“Take it.”

“I’m okay.”

“Go on, take it. You clearly like it, and I have plenty.”

It was true. Micah did like it. He liked it a lot. But that didn’t mean he wanted it. He was happy to have seen it, at this moment in time, and to own it as a memory. Memories age better than stuff. Like ex’s, the fantasy is more pleasant than the day-to-day reality of living together.

“It’s fine. I’m fine, really.”

“Oh, come on! Don’t be so difficult.”

Micah took a bite of his sandwich. Since it was awkward to maintain eye contact while chewing, he looked around the coffee shop. There were a few other couples, or friends, perhaps work buddies, paired up at small tables barely big enough to hold their plates. That was one way to make portions look bigger. Adrian, Joy’s boyfriend, considered it a scam. But Micah liked the perspective personally. There was a spiritual lesson in there somewhere.

When Micah’s eyes wandered back to Joy, she had taken a bite of her own. Taking advantage of the moment, he took another bite and averted his eyes again.

“Okay, I’ll hold onto it for you,” she said. “Come by our house when you’re ready to take it home.”

People come in many different forms. Some mostly take. Others like to give. Joy had no problems taking, but she liked to pass along much of what she took. It was her form of kindness.

That was actually how she and Micah had met. He was moving into his first place after college, or rather he was subletting after college, and he needed something to sleep on (though now he would say that he had wanted something to sleep on, and the floor could have served just fine). Adrian’s new girlfriend had a mattress that she guaranteed had never seen a bed bug. And, since Micah had asked, Adrian had never been anywhere near it.

The price couldn’t be beat either. Joy wouldn’t accept a penny, which nearly put Micah off. He was sure she was either lying or there was something else wrong with the mattress for her to just give it away, but no, this was just the way Joy was. He would grow to love her for it.

But now that love would, on occasion, turn over into exasperation. He didn’t want her stuff. He didn’t even want most of his stuff anymore. He read a book about only keeping possessions that spark joy and found that nothing, absolutely nothing he owned sparked joy.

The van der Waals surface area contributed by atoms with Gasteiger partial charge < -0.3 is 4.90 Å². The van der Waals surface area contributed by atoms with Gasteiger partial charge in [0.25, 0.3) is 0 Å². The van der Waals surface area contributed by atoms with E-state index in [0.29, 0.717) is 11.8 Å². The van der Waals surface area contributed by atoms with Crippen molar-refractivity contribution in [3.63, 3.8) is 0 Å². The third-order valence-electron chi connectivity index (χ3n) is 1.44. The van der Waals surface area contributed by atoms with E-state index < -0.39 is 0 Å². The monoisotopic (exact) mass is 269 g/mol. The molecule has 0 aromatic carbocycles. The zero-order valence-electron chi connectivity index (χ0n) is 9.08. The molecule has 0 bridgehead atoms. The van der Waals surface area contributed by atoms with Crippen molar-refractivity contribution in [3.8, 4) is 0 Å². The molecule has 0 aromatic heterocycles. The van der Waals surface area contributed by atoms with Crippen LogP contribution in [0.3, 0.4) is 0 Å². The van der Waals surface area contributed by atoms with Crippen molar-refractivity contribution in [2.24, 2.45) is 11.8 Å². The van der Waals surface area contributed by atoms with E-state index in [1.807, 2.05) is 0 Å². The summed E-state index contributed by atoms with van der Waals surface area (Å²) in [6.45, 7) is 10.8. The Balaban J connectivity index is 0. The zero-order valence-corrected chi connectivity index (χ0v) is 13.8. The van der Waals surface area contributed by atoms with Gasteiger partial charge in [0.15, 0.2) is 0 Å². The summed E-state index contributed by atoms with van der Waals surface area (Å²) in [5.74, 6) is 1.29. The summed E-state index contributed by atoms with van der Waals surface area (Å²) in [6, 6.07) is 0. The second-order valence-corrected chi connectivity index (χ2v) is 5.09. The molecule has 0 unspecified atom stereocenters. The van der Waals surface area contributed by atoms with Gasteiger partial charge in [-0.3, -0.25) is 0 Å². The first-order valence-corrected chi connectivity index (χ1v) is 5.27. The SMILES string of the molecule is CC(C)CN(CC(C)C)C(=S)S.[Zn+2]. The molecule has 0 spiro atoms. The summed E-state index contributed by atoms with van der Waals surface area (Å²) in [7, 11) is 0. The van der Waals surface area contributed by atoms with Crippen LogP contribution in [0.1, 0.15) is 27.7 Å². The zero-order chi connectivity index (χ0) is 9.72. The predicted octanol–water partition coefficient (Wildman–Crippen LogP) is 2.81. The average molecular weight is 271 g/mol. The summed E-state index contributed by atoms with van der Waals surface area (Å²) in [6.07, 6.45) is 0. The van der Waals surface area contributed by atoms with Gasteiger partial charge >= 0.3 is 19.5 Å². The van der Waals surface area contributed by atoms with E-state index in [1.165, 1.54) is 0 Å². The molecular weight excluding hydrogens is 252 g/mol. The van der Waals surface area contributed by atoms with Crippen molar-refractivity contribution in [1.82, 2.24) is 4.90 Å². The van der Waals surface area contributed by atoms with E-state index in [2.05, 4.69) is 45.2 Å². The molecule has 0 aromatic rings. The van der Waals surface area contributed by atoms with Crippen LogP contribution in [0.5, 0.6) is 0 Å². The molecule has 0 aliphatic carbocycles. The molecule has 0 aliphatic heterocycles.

Ironically, Joy was the one who had given him the book (it didn’t spark joy for her).

Some people read the book and weren’t about it. They liked their stuff. They didn’t want to get rid of their stuff. They missed any stuff that they did get rid of. But Micah was on the opposite extreme. He found that nothing he owned brought him happiness, nor was there anything he could think to buy that would.

“Adrian’s folks are still over,” Joy said. “Let’s go chill at your place for a bit. It’s been forever.”

It had been forever.

Micah really didn’t want to say yes, but he did.


“Oh my god!” Joy said as soon as she set foot in the apartment. “Are you moving out? There’s nothing here.”

That wasn’t true. There was a coffee table, a floor rug, and a love seat. Just nothing else. This was simultaneously much more and much less than what many other bachelors had.

“I just cleaned up a bit,” Micah said.

“You got rid of everything! What do you even do here?”

“My laptop’s right there.” It was on the coffee table.

“Right,” she said. “So, same as before, I guess.”

“Except I feel much better now when I close the laptop and there’s no mess.”

“That’s for sure. There’s nothing to clean up.”

“Hey, I dusted that table this morning.”

“You have a duster?”

“Well, no, but it was dusty, and I wiped it.”

“I did this, didn’t I?”

“I distinctly remember moving everything myself.”

Joy laughed softly, shook her head, and turned away.

“I gave you that book.”

“I should probably thank you.”

Joy turned back around. “I didn’t expect you to even read it, let alone take it seriously.”

“I guess, I don’t know, you want to sit down?”

They did. Joy and Micah had spent countless hours in this room together, but with everything gone, this time felt different.

“You don’t even have anything on the walls,” Joy said, clearly stuck on this.

“I don’t actually try to spend all that much time here,” Micah said. “One thing I realized was that nothing in here actually made me happy. Even the space itself.”

“So your home makes you depressed?”

“No, I just rather be out doing what does make me happy.”

“And what’s that?”

Micah didn’t have a quick answer.

“I guess we have been hanging out more lately,” Joy said. “That’s been nice.”

“It has.”

Joy glanced at Micah. Micah glanced back. When their eyes met and lingered, something clicked, not only for Joy, but for Micah, for the first time.

“I should go,” Joy said.

“Joy, no,” Micah said, reaching over and lightly putting his hand on her arm. Entirely the wrong move, considering. But Joy didn’t move. She looked at his hand, then back into his eyes.

“I like being friends,” he said. “I love being friends.”

“Do you?” she asked. “Do you really?”

“Yes! You’re awesome. And Adrian’s been my boy for forever. I wouldn’t do that to him.”

“We’ve been friends for so long that Adrian doesn’t even bat an eye when I say I’m with you. He trusts us.”

“Yeah.”

Joy looked down at Micah’s hand. He let go, then awkwardly placed his hand in his lap.

“I’ll stay,” Joy said.

Micah smiled, not a big smile, but too big a smile for someone who loved being friends.

Joy leaned over, slowly, and when Micah turned to see what she was doing, she kissed his lips.

“You make me happy, too.”




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